For years now, ultraconservative politician Patrick Buchanan has been at the leading edge of the hysteria over the prospect of imminent and decisive demographic change -- a hysteria that currently grips a sizable portion of the American population. In a lengthy 2012 screed titled "Suicide of a Superpower: Will America Survive to 2025?" Buchanan predicted the demise of American culture, which he said would be swallowed up by waves of black and brown immigrants.
"By 2050," he wrote, "America will be more of a Third World than a Western nation. ... America was born a Western Christian republic but is being transformed into a multiracial, multicultural, multilingual, multiethnic stew of a nation that has no successful precedent in the history of the world."
The cult of President Donald J. Trump shares Buchanan's racist assumptions about demographic change, though the president doesn't have Buchanan's intellectual trappings at his disposal. When Trump isn't calling Mexicans rapists or drug mules, when he's not dismissing black-ruled nations with an ugly epithet, he dresses up his prejudices with pseudo-facts, as he did recently when he insisted, in a tweet, that the United States cannot handle any more immigrants because "our country is FULL!"
That is no more reliable than any of the other propaganda that the president regularly propagates. In fact, the notion that the United States is full, is bursting at the seams, is flat-out wrong.
According to demographers, the opposite is true. While the population currently stands at nearly 330 million, we are not producing enough children to replace the aging baby boomers. Largely because of a record-low fertility rate, population growth in the United States has hit its lowest level since 1937. While demographers are not sure why the fertility rate has dropped, social forces are surely one factor: Women are embarking on careers, marrying later and having fewer children.
As a career-minded feminist, I can hardly fault women for their choices. But a fertility rate that doesn't reach replacement levels has consequences for the country, including lowered economic growth. After all, in order to grow, businesses need healthy workers in their prime.
The nation also needs workers who can help pay the costs of retirees, who will consume more and more resources from Social Security and Medicare as the large cohort of baby boomers continues to hit retirement. There are now only 2.8 workers for every Social Security recipient, according to federal statistics, and that is expected to fall to 2.2 by the year 2035. (In 1950, the ratio was 16.5 workers for every recipient.) That's a problem.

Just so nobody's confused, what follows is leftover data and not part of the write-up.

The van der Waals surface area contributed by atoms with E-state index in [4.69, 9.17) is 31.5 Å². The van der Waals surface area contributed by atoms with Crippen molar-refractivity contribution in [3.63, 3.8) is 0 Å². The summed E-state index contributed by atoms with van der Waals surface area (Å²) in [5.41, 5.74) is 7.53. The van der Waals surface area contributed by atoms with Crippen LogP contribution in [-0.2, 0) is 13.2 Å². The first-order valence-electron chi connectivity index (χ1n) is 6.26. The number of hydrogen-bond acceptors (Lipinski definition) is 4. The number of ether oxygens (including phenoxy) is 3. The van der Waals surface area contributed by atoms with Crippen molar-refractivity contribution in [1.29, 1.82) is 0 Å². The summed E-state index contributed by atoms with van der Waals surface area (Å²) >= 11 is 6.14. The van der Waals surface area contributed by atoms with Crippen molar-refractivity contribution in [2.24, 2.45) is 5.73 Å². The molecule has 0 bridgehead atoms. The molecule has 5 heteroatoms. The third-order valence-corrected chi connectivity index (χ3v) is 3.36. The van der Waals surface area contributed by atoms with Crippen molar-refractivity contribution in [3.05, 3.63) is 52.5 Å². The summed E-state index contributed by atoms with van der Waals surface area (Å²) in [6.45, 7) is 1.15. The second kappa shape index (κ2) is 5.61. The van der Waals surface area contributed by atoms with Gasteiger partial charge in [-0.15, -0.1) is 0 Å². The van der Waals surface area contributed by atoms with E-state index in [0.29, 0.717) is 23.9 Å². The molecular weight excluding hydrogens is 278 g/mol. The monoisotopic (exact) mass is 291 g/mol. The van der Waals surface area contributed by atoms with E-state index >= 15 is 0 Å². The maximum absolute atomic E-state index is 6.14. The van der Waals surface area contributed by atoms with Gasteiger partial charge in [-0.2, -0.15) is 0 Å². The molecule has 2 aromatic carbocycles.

Given that, the U.S. should adopt a smart and targeted strategy aimed at welcoming migrants. First-generation immigrants tend to have more children than native-born families, so they would slow our population bust. They would also immediately join the workforce, shoring up businesses, including agriculture and construction, that need more laborers.
That doesn't mean that we open up the borders to all comers. (Despite Trump's frequent smears, that's not a policy that mainstream Democrats advocate.)
But it does mean that any serious politicians we have left -- and there don't seem to be any left with access to the White House -- need to think strategically about a system of immigration that admits workers, skilled and unskilled, who will make America their home, contribute to its culture and revitalize its dying communities. The country needs not only engineers and physicians, but also farm workers and nursing home laborers. The problem of population loss is so dire in some rural areas that John Lettieri, president of the Economic Innovation Group, proposes a program of "heartland visas," in which skilled immigrants could obtain work visas to the United States on the condition they live in one of the counties facing demographic decline, according to The New York Times.
That's an idea worth debate, but it has one glaring flaw: Many of those rural areas in the heartland comprise huge blocs of Trump voters who don't want migrants from Mexico or Guatemala or Pakistan moving in, no matter the contributions they'd make toward revitalizing their communities. Those aging white voters would rather have their towns slowly decline and eventually die.
Isn't that sort of nativism the very definition of suicide?